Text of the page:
- Do not lie and politely refuse to answer incriminating questions: While you are required to give the arresting officer certain details, such as your license information and proof that you carry of auto insurance, under the Fifth Amendment, you have the right not to incriminate yourself by answering any other questions.
- Refuse field sobriety tests: Field sobriety tests are not reliable and even sober people often find them difficult to pass. Politely refuse when asked.
- Refuse a breathalyzer test: These are also notoriously unreliable, especially when they are not properly maintained or calibrated. Again, politely refuse.
- After an arrest, refuse breath and blood tests: You are not required to provide a blood sample or blow a breathalyzer test in Texas and your results may be used against you.
Once released, write down everything you can remember about your arrest: This includes notes about the following:
- Where were you were going?
- How much did you drink?
- Did you intentionally or unintentionally take any drugs?
- How long after drinking or taking the drugs were you arrested?
- What did you say to the officer?
- How did the officer behave?
- How many officer and squad cars were on the scene?
- Where you read your Miranda rights?
Frequently Asked Questions
What is the cost of a DWI?
Unfortunately, the total expenses related to a DWI can mount into the thousands of dollars. Aside from the fines you will be assessed upon a conviction, the following may apply:
- Legal fees
- Court costs
- Bail costs
- Driver’s license surcharge for three years
- Probation fees
- Alcohol education fees
- The costs of ignition interlock device installation and maintenance
- Increased vehicle insurance premiums
What will happen if I refuse to submit to a blood alcohol concentration (BAC) test?
You will be asked to sign a statement that you refused to take the test and your license will be suspended. The arresting officer will confiscate your license and issue you a temporary one. Under the Texas law of implied consent, by accepting your driver’s license you automatically consent to take a BAC test when requested by a police officer. Refusing to do so may have consequences if you are later convicted.
Will I be able to get my license back after I’m charged?
You will have 15 days to request a hearing before an administrative law judge in which you can challenge the suspension. Having strong legal representation from one of our Galveston DWI attorneys is important to this process.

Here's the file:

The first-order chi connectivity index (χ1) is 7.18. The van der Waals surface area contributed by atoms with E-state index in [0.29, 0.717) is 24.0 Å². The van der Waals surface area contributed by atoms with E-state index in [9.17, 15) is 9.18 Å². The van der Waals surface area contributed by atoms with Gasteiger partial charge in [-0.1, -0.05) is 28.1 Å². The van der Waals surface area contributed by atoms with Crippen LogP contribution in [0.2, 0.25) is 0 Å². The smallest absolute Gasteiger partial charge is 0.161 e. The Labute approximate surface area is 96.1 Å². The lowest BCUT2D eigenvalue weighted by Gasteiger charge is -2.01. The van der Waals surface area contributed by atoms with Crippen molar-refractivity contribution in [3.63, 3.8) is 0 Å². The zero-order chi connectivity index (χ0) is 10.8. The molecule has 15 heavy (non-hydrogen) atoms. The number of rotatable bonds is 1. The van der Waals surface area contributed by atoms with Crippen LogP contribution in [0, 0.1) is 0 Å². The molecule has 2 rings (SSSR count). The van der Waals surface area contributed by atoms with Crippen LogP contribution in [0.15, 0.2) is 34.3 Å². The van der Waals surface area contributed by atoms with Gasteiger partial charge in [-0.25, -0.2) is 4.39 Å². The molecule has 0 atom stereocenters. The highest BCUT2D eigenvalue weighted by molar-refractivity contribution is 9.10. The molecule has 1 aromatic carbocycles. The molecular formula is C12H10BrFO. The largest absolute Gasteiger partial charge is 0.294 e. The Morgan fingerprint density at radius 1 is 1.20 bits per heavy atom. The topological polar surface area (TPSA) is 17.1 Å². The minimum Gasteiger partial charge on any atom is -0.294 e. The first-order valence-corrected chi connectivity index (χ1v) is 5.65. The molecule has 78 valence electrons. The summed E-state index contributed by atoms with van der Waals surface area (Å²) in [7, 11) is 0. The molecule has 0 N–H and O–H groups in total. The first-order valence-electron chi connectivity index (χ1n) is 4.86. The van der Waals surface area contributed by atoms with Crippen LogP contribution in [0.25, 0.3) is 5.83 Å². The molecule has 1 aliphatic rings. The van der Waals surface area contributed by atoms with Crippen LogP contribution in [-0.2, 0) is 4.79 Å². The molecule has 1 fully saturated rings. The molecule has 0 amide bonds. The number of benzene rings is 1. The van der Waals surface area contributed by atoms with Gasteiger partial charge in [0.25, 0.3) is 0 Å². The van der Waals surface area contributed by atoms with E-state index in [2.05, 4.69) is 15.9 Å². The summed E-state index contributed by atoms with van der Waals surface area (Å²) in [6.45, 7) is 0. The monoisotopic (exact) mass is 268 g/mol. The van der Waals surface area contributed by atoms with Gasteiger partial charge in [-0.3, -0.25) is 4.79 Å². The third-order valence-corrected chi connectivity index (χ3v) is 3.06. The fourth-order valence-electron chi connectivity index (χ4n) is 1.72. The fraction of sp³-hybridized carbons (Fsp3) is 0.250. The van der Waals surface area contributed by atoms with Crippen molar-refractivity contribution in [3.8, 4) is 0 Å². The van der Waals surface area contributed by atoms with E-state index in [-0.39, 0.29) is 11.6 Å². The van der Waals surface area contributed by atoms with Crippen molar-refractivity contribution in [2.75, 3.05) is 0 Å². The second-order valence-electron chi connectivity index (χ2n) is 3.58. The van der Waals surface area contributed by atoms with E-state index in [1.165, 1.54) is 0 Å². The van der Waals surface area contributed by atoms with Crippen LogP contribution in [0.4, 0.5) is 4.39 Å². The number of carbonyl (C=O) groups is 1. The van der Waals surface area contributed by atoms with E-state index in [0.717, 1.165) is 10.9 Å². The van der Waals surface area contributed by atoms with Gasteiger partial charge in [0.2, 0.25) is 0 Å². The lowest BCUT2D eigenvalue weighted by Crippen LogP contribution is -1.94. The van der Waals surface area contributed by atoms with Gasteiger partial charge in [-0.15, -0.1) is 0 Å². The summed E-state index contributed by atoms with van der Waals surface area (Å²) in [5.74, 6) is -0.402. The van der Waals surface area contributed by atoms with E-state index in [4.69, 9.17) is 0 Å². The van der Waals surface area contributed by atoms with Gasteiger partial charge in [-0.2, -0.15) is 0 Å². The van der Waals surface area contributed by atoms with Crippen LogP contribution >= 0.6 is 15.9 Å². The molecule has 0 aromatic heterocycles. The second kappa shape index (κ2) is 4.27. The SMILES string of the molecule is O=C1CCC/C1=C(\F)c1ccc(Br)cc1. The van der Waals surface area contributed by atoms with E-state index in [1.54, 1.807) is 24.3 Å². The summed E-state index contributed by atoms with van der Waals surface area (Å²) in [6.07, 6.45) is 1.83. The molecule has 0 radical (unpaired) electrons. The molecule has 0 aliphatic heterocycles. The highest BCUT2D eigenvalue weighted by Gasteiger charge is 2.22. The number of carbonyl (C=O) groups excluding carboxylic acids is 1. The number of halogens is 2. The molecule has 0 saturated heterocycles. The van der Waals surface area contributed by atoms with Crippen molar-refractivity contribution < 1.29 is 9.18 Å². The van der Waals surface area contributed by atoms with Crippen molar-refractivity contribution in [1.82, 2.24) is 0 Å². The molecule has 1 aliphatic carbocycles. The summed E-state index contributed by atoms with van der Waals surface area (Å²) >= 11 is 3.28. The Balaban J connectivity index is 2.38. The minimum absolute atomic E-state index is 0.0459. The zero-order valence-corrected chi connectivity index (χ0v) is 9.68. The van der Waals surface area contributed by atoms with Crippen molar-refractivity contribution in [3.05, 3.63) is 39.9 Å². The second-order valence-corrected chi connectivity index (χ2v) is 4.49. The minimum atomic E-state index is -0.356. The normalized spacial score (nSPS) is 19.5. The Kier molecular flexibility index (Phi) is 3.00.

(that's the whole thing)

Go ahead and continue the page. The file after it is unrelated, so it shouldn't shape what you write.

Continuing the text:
Can I get my DWI charge reduced to a lower offense?
It will depend on the circumstances surrounding your arrest. In Texas, it is permissible for prosecutors to reduce charges in certain cases. A reduced charge will lessen the severity of the penalties you will face. Where appropriate, we can fight for a reduced charge, such as reckless driving.
How long will a DWI remain on my record?
It will remain there forever unless you petition for a record sealing or expungement through the court. You must qualify for the process and submit your application. Once your record is sealed or expunged, it will not be available for public access, such as in a background check.
Experienced & Aggressive DWI Defense in Galveston
After an DWI arrest, you will likely experience a host of emotions. As the dust settles, you might be wondering if you were treated fairly, if the charges are accurate, and how this experience will affect the rest of your life. Having a top-notch attorney on your side can protect your reputation, your driver’s license, and your future. We urge you to get in touch with Zendeh Del & Associates, PLLC so that we can fight for you.
More Than 60 Years of Combined Experience
High-Quality & Personalized Service
Thousands of Cases Won
Local Attorneys Who Know The System
Available for Calls 24/7
Trained on Field Sobriety Tests, Breath Tests, and Blood Tests